Alys, Always by Harriet Lane
Frances Thorpe is driving back to London after a weekend with her parents when she comes across an accident: Alys Kyte has driven her car off the road and dies at the scene. When the Kyte family later gets in touch, Frances, thirty-something, single and a lowly sub-editor on the books pages of a newspaper, spots an opportunity: Alys’s widower is a Booker-winning novelist, and the Kytes lead a life of intellectual and financial privilege very different from her own humdrum one. The writing is subtly unnerving, Frances simultaneously endearing and horrifying. Lane is also very witty – having started as a lowly sub-editor myself, I found her portrait of life on the newspaper desk horribly, brilliantly recognisable.
We Have Always Lived in the Castle by Shirley Jackson
A gorgeous piece of American Gothic. How’s this for an opening paragraph:
My name is Mary Katherine Blackwood. I am eighteen years old, and I live with my sister Constance. I have often thought that with any luck at all I could have been born a werewolf, because the two middle fingers on both my hands are the same length, but I have had to be content with what I had. I dislike washing myself, and dogs, and noise. I like my sister Constance, and Richard Plantagenet, and Amanita phalloides, the death-cap mushroom. Everyone else in my family is dead.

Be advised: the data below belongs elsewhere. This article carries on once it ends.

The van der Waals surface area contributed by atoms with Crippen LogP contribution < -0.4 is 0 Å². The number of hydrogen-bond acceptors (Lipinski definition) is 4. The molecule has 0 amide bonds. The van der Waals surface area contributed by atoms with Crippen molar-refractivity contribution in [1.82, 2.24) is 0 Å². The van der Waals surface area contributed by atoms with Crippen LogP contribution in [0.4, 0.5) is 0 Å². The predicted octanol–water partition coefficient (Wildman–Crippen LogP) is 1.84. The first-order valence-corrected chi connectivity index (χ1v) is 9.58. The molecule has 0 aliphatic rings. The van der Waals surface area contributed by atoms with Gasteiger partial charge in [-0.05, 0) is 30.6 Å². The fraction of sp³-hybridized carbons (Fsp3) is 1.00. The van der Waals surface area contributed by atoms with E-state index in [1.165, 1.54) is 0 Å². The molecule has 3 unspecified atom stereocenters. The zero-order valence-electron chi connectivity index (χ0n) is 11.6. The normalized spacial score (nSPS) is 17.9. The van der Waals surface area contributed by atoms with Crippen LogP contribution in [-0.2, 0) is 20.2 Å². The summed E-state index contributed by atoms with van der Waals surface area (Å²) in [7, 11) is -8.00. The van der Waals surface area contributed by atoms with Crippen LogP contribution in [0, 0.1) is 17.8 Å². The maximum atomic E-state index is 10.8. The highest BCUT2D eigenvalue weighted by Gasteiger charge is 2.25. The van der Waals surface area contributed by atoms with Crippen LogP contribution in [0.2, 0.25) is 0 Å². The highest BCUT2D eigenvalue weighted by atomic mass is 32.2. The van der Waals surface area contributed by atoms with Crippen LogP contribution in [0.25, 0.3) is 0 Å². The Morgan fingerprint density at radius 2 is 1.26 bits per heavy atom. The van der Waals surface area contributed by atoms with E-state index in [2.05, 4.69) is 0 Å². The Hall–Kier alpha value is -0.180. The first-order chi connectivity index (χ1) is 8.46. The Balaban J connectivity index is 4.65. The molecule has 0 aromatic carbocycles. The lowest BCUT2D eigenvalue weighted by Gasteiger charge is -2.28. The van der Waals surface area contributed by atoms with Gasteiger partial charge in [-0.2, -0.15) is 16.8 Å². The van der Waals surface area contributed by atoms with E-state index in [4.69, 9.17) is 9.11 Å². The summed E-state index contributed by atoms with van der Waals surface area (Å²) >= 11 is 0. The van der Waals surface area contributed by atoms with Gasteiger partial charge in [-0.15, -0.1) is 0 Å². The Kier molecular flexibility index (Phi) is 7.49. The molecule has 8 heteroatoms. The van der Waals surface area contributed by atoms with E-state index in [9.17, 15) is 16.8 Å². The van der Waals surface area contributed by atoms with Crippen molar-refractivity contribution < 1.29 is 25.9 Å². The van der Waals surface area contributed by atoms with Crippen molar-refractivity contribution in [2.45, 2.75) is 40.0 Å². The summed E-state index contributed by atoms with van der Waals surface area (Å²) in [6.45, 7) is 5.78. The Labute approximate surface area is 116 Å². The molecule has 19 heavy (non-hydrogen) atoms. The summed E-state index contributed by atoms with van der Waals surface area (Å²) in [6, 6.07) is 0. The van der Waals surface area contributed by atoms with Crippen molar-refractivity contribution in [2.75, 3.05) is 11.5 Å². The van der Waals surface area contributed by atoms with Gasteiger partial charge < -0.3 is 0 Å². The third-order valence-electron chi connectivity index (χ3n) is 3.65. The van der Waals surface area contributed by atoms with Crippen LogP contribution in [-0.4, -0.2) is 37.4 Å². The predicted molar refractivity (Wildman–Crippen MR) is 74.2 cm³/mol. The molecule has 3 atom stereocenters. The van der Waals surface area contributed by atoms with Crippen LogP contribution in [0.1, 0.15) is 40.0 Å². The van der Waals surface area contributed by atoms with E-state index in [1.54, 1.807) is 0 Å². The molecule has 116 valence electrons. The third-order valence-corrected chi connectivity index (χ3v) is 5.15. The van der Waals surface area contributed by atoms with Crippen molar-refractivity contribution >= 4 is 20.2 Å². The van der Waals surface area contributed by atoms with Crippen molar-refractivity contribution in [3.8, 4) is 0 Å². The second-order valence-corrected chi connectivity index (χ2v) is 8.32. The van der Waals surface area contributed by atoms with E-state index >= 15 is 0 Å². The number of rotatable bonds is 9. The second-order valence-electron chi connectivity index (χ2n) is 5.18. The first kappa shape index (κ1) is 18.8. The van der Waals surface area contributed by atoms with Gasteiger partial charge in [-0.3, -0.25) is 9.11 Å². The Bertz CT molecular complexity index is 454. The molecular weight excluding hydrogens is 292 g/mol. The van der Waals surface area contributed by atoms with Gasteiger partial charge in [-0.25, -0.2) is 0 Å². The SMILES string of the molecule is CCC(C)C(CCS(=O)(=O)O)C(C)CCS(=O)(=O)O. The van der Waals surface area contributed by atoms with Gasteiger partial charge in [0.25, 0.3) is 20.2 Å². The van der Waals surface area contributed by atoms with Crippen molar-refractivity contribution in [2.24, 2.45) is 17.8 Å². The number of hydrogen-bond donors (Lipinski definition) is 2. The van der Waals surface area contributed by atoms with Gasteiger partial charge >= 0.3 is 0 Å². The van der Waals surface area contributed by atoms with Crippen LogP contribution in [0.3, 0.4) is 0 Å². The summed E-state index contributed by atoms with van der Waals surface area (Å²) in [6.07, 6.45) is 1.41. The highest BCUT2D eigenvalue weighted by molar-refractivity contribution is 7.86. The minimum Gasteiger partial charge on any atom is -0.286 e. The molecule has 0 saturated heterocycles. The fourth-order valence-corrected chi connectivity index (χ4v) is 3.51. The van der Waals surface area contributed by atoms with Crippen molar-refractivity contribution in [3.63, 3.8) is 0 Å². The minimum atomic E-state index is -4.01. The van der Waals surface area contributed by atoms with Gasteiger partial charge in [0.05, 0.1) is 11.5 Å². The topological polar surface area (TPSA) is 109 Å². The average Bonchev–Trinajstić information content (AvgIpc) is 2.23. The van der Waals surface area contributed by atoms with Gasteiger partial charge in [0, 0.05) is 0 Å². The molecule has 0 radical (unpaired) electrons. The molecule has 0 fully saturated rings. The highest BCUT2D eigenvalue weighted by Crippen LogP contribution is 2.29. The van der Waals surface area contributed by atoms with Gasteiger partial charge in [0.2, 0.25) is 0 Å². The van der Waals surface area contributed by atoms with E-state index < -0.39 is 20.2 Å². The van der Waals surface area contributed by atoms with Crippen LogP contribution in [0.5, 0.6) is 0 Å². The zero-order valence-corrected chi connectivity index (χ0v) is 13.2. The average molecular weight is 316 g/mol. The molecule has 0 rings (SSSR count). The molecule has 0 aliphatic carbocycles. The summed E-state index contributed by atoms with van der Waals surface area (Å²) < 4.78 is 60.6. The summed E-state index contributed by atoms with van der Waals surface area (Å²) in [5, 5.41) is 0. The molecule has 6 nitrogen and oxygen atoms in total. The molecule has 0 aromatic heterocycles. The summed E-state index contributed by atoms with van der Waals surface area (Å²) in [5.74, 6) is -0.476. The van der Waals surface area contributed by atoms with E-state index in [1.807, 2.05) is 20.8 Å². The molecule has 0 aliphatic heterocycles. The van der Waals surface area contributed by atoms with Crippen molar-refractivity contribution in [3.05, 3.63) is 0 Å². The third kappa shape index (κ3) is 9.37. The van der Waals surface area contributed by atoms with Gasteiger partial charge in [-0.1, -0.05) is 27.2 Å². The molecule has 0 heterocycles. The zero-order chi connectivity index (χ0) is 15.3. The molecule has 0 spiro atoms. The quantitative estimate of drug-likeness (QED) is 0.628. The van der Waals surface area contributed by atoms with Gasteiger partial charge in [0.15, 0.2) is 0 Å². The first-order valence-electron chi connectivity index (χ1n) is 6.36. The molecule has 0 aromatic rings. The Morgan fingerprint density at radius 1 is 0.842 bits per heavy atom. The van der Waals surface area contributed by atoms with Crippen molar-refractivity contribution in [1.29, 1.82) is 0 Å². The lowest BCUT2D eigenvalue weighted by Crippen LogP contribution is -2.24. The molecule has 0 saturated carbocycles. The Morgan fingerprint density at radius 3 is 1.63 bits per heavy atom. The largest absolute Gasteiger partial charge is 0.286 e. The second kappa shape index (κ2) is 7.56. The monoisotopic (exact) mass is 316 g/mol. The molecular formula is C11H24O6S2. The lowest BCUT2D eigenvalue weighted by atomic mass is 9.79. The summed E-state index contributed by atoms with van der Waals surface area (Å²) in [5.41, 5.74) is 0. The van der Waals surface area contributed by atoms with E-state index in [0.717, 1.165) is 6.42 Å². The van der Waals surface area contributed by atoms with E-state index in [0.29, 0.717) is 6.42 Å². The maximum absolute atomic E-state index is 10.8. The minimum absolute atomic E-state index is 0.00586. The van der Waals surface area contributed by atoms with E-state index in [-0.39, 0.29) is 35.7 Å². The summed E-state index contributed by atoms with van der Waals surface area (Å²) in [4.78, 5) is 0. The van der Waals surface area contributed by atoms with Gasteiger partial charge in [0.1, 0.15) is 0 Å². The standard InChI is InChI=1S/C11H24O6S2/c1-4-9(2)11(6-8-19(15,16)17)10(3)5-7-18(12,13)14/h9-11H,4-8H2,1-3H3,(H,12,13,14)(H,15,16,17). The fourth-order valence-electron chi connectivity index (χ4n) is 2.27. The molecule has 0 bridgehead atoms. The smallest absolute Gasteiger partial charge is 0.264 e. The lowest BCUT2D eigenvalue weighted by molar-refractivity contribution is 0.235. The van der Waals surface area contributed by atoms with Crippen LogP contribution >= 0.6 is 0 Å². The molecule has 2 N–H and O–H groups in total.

Vine, the pseudonym under which Ruth Rendell wrote her psychological crime novels, has long been one of my favourites. She is so skilled at creating an atmosphere of dread, layering up her finely drawn and unusual combustible elements. She’s also wonderful at capturing place, something I love. In The Minotaur, newly qualified nurse Kerstin Kvist comes to Lydstep Old Hall in a remote part of Essex to look after John Cosway, the sole son of the widowed Mrs Cosway. A madness that runs in the family is the vague explanation offered for John’s erratic behaviour by one of his four odd sisters but Kerstin soon has reason to question whether he should really be under such powerful medication.
We Need to Talk About Kevin by Lionel Shriver
What a devastating book – I’m envious of anyone who has yet to read it. In a series of letters to her estranged husband, Eva Katchadourian tells the story of their son, Kevin, who perpetrated a high-school massacre just before his sixteenth birthday. The New Statesman reviewed it as “Desperate Housewives as written by Euripides”, which captures both its thriller-like unputdownability and its brilliant forensic examination of motherhood, culpability and the possibility of pure, unfathomable evil.
Don’t Look Now by Daphne du Maurier
This novella is unsettling from page one. “Don’t look now,” John tells his wife Laura at lunch in a Venice café, “but there are a couple of old girls two tables away who are trying to hypnotise me.” Their speculation as to whom the ‘old girls’ might be – male twins in drag, jewel thieves or murderers – sets the tone perfectly, creating a pervasive sense of ambiguity and disorientation. John and Laura are in Venice in an effort to assuage their grief at the loss of their daughter Christine, but the ‘old girls’ claim to be in touch with Christine’s spirit. Laura believes them but John doesn’t – until he sees what seems to be the small figure of his daughter running away from him through the winding Venetian streets.
Lucie Whitehouse was born in Gloucestershire in 1975, read Classics at Oxford and now lives in Brooklyn. She is the author of The House at Midnight, the TV Book Club pick The Bed I Made and Before We Met, which was a Richard & Judy Summer Book Club pick and an ITV3 Crime Thriller selection. Keep You Close is published by Bloomsbury Circus.